By G. Campbell Morgan
For the wages of sin is death; but the free gift of God is eternal life in Jesus Christ our Lord. Romans 6:23
In the previous chapter we considered the tremendous declaration of Paul that where sin abounds, grace does more exceedingly abound. Continuing in this chapter, we lay emphasis upon the individual and particular responsibility of that truth and upon the responsibility which it involves. There can be no statement more clear in this regard than that of the text. In these words we have the revelation of the alternative which is offered to every soul who has heard the gospel of the grace which abounds more exceedingly than all the multiplying of sin. To many men, that alternative has never been presented. There are those who sit in darkness and under the shadow of death in lands to which the gospel has never come. They are not in view when we speak of the alternatives of this text. There are multitudes of people in London who are not in view, for we make a great mistake if we imagine that London is evangelized. There are people in the west and in the east who know nothing of the gospel. The alternative of the text is that which is offered to a soul who has heard the gospel, who knows its terms, who is familiar with its message. Such a soul will either yield to sin, serve it, and earn its wages; or it will yield to God, receive His gift, and live. No soul can escape from sin. Sin is inherited. One of the first emphases of the gospel is the emphasis it lays upon the Lordship of Jesus Christ, and where this Lordship is truly understood, it becomes the revelation of sin in the life of the soul. A man may stand, by reason of his early education and training, under Mount Sinai without trembling. No man can come consciously into the presence of Jesus Christ without finding his own guilt and his own unworthiness.
But if this soul who knows the gospel cannot escape from sin, it is equally true that it cannot escape from the gift which is placed at its disposal in the gospel. The gospel is the announcement of the fact that God has placed at the disposal of every soul the gift of eternal life. A man can ultimately escape from either sin or grace, but not from both. He can escape from sin by yielding to grace, or he can put himself outside the operation of grace by yielding to sin.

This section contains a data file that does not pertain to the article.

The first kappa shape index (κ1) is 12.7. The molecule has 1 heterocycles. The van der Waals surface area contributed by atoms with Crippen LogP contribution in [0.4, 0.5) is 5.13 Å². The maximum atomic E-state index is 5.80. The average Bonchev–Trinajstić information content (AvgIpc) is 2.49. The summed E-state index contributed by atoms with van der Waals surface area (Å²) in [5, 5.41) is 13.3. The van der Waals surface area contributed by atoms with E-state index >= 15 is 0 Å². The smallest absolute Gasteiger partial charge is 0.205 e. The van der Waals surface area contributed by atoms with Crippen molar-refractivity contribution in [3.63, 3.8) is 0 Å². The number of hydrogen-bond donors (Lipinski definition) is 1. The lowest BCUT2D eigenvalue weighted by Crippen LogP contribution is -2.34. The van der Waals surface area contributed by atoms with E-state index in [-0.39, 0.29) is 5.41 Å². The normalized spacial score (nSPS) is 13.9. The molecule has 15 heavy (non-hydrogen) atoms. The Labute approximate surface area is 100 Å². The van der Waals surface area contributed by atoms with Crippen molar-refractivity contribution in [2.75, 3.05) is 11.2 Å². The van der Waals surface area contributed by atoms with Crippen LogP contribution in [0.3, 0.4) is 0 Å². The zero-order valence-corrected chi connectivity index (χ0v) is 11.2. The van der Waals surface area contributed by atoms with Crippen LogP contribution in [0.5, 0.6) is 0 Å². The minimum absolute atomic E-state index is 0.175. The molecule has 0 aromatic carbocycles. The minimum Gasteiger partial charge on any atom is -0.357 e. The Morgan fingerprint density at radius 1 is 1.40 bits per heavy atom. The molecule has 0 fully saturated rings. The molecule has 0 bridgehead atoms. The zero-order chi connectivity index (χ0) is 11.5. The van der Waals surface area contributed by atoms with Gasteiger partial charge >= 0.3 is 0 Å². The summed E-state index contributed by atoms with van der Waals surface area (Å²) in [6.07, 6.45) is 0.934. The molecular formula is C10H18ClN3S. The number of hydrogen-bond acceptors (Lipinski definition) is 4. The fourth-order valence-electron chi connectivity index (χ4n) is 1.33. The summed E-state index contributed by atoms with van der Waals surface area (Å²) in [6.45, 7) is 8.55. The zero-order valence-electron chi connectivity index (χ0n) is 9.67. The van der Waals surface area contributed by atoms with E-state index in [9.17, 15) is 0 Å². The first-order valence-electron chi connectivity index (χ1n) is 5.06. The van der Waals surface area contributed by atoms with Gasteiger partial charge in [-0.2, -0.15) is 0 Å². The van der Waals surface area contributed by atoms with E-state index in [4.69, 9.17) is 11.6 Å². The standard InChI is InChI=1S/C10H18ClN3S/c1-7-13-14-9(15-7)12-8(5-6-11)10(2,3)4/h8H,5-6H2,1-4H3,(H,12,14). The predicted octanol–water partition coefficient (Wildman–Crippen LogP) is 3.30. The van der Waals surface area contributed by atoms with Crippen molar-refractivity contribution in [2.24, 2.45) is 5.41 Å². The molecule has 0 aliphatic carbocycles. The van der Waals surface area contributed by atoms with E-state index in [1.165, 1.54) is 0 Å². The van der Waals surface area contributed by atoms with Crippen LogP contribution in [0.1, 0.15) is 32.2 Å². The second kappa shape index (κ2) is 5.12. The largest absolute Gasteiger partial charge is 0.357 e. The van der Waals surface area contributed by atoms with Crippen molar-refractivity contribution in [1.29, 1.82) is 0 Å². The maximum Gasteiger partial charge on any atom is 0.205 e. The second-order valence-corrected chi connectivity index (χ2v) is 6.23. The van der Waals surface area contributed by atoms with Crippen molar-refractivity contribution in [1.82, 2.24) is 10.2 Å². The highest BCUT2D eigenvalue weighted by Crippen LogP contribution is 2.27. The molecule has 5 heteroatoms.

This presentation of an alternative is according to the perpetual method of God. In this text there are two statements: first, "... the wages of sin is death"; second, "... the gift of God is eternal life in Christ Jesus our Lord." If I found these two statements entirely separated in my Bible, they would both remain true; but the fact that they are together is in itself more than a suggestion of the love of God. It is in harmony with His perpetual method. In nature every poison has its antidote. When we turn from nature to the literature of revelation, the whole message is concerned with the one poison and the one antidote. It is the literature which reveals the poison; it is the literature that declares the antidote. The Bible is not a Book that gives us any light upon the universe in detail. It tells us enough to compel us forevermore to set the universe to its uttermost bound in relation with the God from Whom it proceeds. The Bible has to do with a world where sin is, and if we want to know what is the nature of the poison that blasts life, we must turn to this literature. Outside it, we shall find the fact of sin recognized and called by all kinds of high-sounding names, but here it is stripped to the nakedness of its actuality.